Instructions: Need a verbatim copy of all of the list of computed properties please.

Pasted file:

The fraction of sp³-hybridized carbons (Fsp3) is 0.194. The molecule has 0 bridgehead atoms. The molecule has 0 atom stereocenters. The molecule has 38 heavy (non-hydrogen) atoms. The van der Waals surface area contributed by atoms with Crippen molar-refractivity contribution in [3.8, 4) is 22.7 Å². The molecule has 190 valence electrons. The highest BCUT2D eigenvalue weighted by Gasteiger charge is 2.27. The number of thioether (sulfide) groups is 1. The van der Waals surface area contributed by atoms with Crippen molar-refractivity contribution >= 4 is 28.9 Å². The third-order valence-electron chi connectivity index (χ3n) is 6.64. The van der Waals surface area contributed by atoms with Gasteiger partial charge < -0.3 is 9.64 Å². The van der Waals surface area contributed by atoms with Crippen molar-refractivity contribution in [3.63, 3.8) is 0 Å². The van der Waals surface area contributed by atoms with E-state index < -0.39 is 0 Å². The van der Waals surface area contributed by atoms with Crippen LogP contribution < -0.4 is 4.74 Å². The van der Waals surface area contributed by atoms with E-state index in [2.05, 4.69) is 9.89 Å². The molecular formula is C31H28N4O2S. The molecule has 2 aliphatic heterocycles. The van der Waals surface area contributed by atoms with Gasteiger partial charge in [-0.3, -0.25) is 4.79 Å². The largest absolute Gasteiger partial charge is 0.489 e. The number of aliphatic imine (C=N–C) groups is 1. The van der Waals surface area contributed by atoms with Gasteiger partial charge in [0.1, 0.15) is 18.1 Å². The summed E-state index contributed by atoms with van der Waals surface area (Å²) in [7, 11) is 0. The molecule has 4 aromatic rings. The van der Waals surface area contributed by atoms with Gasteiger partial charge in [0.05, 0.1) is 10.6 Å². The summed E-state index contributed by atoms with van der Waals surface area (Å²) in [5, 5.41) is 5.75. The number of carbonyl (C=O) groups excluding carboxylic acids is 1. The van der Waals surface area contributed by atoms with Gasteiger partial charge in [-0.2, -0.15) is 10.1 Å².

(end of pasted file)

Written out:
The fraction of sp³-hybridized carbons (Fsp3) is 0.194. The molecule has 0 bridgehead atoms. The molecule has 0 atom stereocenters. The molecule has 38 heavy (non-hydrogen) atoms. The van der Waals surface area contributed by atoms with Crippen molar-refractivity contribution in [3.8, 4) is 22.7 Å². The molecule has 190 valence electrons. The highest BCUT2D eigenvalue weighted by Gasteiger charge is 2.27. The number of thioether (sulfide) groups is 1. The van der Waals surface area contributed by atoms with Crippen molar-refractivity contribution >= 4 is 28.9 Å². The third-order valence-electron chi connectivity index (χ3n) is 6.64. The van der Waals surface area contributed by atoms with Gasteiger partial charge < -0.3 is 9.64 Å². The van der Waals surface area contributed by atoms with Crippen molar-refractivity contribution in [3.63, 3.8) is 0 Å². The van der Waals surface area contributed by atoms with E-state index < -0.39 is 0 Å². The van der Waals surface area contributed by atoms with Crippen LogP contribution < -0.4 is 4.74 Å². The van der Waals surface area contributed by atoms with E-state index in [2.05, 4.69) is 9.89 Å². The molecular formula is C31H28N4O2S. The molecule has 2 aliphatic heterocycles. The van der Waals surface area contributed by atoms with Gasteiger partial charge in [-0.3, -0.25) is 4.79 Å². The largest absolute Gasteiger partial charge is 0.489 e. The number of aliphatic imine (C=N–C) groups is 1. The van der Waals surface area contributed by atoms with Gasteiger partial charge in [0.1, 0.15) is 18.1 Å². The summed E-state index contributed by atoms with van der Waals surface area (Å²) in [7, 11) is 0. The molecule has 4 aromatic rings. The van der Waals surface area contributed by atoms with Gasteiger partial charge in [0.05, 0.1) is 10.6 Å². The summed E-state index contributed by atoms with van der Waals surface area (Å²) in [5, 5.41) is 5.75. The number of carbonyl (C=O) groups excluding carboxylic acids is 1. The van der Waals surface area contributed by atoms with Gasteiger partial charge in [-0.2, -0.15) is 10.1 Å².